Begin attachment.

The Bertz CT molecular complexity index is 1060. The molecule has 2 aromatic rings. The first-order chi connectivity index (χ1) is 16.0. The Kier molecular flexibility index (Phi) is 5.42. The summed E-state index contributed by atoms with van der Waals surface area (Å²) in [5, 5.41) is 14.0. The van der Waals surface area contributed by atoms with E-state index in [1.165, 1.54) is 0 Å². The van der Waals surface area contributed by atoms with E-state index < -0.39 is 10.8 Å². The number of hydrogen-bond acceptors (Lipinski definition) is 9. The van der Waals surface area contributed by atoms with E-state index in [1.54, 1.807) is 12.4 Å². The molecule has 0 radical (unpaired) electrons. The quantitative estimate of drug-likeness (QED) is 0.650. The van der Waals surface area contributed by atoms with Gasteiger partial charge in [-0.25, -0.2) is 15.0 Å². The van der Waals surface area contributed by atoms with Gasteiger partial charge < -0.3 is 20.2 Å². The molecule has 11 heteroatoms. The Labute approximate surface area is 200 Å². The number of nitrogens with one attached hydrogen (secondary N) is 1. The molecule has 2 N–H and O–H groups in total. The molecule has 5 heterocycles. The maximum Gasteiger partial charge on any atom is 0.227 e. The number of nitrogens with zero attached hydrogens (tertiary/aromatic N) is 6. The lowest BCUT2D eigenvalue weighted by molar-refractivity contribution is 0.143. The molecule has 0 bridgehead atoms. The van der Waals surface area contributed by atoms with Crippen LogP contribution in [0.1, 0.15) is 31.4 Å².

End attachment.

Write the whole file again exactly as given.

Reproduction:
The Bertz CT molecular complexity index is 1060. The molecule has 2 aromatic rings. The first-order chi connectivity index (χ1) is 16.0. The Kier molecular flexibility index (Phi) is 5.42. The summed E-state index contributed by atoms with van der Waals surface area (Å²) in [5, 5.41) is 14.0. The van der Waals surface area contributed by atoms with E-state index in [1.165, 1.54) is 0 Å². The van der Waals surface area contributed by atoms with E-state index < -0.39 is 10.8 Å². The number of hydrogen-bond acceptors (Lipinski definition) is 9. The van der Waals surface area contributed by atoms with E-state index in [1.54, 1.807) is 12.4 Å². The molecule has 0 radical (unpaired) electrons. The quantitative estimate of drug-likeness (QED) is 0.650. The van der Waals surface area contributed by atoms with Gasteiger partial charge in [-0.25, -0.2) is 15.0 Å². The van der Waals surface area contributed by atoms with Gasteiger partial charge < -0.3 is 20.2 Å². The molecule has 11 heteroatoms. The Labute approximate surface area is 200 Å². The number of nitrogens with one attached hydrogen (secondary N) is 1. The molecule has 2 N–H and O–H groups in total. The molecule has 5 heterocycles. The maximum Gasteiger partial charge on any atom is 0.227 e. The number of nitrogens with zero attached hydrogens (tertiary/aromatic N) is 6. The lowest BCUT2D eigenvalue weighted by molar-refractivity contribution is 0.143. The molecule has 0 bridgehead atoms. The van der Waals surface area contributed by atoms with Crippen LogP contribution in [0.1, 0.15) is 31.4 Å².